MIT Robotic Fish Is Self-Contained, Autonomous, Fast

A robotic fish created by grad student Andrew Marchese at MIT's Distributed Robotics Laboratory is described as the first self-contained autonomous soft robot that is capable of rapid body motion. No more languorous sinuosity (as much as we enjoy it) - this fish is too quick to catch!


(Soft robotic fish from Distributed Robotics Laboratory )

The robotic fish was built by Andrew Marchese, a graduate student in MIT’s Department of Electrical Engineering and Computer Science and lead author on the new paper, where he’s joined by Rus and postdoc Cagdas D. Onal. Each side of the fish’s tail is bored through with a long, tightly undulating channel. Carbon dioxide released from a canister in the fish’s abdomen causes the channel to inflate, bending the tail in the opposite direction.

Each half of the fish tail has just two control parameters: the diameter of the nozzle that releases gas into the channel and the amount of time it’s left open. In experiments, Marchese found that the angle at which the fish changes direction — which can be as extreme as 100 degrees — is almost entirely determined by the duration of inflation, while its speed is almost entirely determined by the nozzle diameter. That “decoupling” of the two parameters, he says, is something that biologists had observed in real fish.

“To be honest, that’s not something I designed for,” Marchese says. “I designed for it to look like a fish, but we got the same inherent parameter decoupling that real fish have.”

The fish can perform 20 or 30 escape maneuvers, depending on their velocity and angle, before it exhausts its carbon dioxide canister. But the comparatively simple maneuver of swimming back and forth across a tank drains the canister quickly. “The fish was designed to explore performance capabilities, not long-term operation,” Marchese says. “Next steps for future research are taking that system and building something that’s compromised on performance a little bit but increases longevity.”

Regular Technovelgy readers know about my fascination for robotic fish. In his 2002 story Slow Life, science fiction author Michael Swanwick writes about robot fish who help explore distant worlds:

The Mitsubishi turbot wriggled, as if alive. With one fluid motion, it surged forward, plunged, and was gone. Lizzie switched over to the fishcam.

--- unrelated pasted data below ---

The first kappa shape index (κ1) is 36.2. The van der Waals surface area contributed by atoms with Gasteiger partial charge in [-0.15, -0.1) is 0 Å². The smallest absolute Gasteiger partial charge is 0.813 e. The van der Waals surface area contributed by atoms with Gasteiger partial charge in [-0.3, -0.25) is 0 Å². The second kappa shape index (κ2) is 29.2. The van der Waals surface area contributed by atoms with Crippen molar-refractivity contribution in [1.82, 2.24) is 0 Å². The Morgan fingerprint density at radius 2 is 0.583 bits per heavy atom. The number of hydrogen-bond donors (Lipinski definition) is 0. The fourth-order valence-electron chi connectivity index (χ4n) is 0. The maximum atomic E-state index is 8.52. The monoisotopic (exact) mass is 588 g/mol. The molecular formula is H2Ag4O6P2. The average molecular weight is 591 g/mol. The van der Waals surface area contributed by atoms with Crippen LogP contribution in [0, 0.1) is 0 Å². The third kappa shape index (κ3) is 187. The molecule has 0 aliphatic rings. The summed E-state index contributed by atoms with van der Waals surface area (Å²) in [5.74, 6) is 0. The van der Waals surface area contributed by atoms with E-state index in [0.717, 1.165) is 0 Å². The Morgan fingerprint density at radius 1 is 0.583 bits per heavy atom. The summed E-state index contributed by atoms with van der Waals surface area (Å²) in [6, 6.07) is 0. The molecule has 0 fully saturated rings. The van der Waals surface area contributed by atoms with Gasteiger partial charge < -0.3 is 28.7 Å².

Black liquid flashed past the turbot’s infrared eyes.

Straight away from the shore it swam, seeing nothing but flecks of paraffin, ice, and other suspended particulates...
(Read more about the Mitsubishi turbofish)

Via MIT

Scroll down for more stories in the same category. (Story submitted 3/16/2014)

Follow this kind of news @Technovelgy.

| Email | RSS | Blog It | Stumble | del.icio.us | Digg | Reddit |

Would you like to contribute a story tip? It's easy:
Get the URL of the story, and the related sf author, and add it here.

Comment/Join discussion ( 1 )

Related News Stories - (" Robotics ")

Sketching Robots May Displace Starving Artists
Jeez, robots, leave us with something.

Soft Caterpillar Robot Powered By Light
'the spread-out "puddle" shape she used for soaking up sun...' - Rudy Rucker, 1997.

Flex Robot Surgeon - Let's Hope You're Sedated
There are other insertion points, right, Neo?

Kiwi Dominos Drone Pizza Delivery
If you can deliver diapers, you can deliver pizzas.

 

Google
  Web TechNovelgy.com   

Technovelgy (that's tech-novel-gee!) is devoted to the creative science inventions and ideas of sf authors. Look for the Invention Category that interests you, the Glossary, the Invention Timeline, or see what's New.

 

 

 

 

 

Current News

NASA Submarine For Titan
'Straight away from the shore it swam, seeing nothing but flecks of paraffin...'

Sketching Robots May Displace Starving Artists
Jeez, robots, leave us with something.

Three Clues To Limb Regeneration
'Forcing the energy transfer which allowed him to regrow his lost fingers...'

Soft Caterpillar Robot Powered By Light
'the spread-out "puddle" shape she used for soaking up sun...'

Converting Low Temp Waste Heat To Electricity
'Our civilisation was dying in its own waste heat.'

Flex Robot Surgeon - Let's Hope You're Sedated
There are other insertion points, right, Neo?

Liquid Metal Terminator Development Hums Right Along
More research is needed - check!

Kiwi Dominos Drone Pizza Delivery
If you can deliver diapers, you can deliver pizzas.

MIT Robot Helps Out In Delivery Room
Oooee nooomaa oooee. And you thought today's doctors were hard to understand.

Self-Healing Textiles! Say Goodbye To Torn Jeans
'The constant renewal of the fibers, repairing any faults...'

Fleets Of Ford Autonomous Cars In 5 Years
'He urgently addressed the vehicle's AI."Can't we go any faster?'

Electric Head Patch Helps PTSD Patients
'Don't confuse this with the little ten amp neurosis models.'

MEDi Robot Calms The Nervous Patient
'Specially programmed stabilizing surrogate devices.'

NASA's Interplanetary Internet DTN
'This was the center of Interplanetary Communications.'

Superior Morals For Autonomous Cars
Exemplars of military and civic virtue.

Housekeeping Robots Easy To Imagine, Tough To Make
George Jetson had it easy.

More SF in the News Stories

More Beyond Technovelgy science news stories

Home | Glossary | Invention Timeline | Category | New | Contact Us | FAQ | Advertise |
Technovelgy.com - where science meets fiction™

Copyright© Technovelgy LLC; all rights reserved.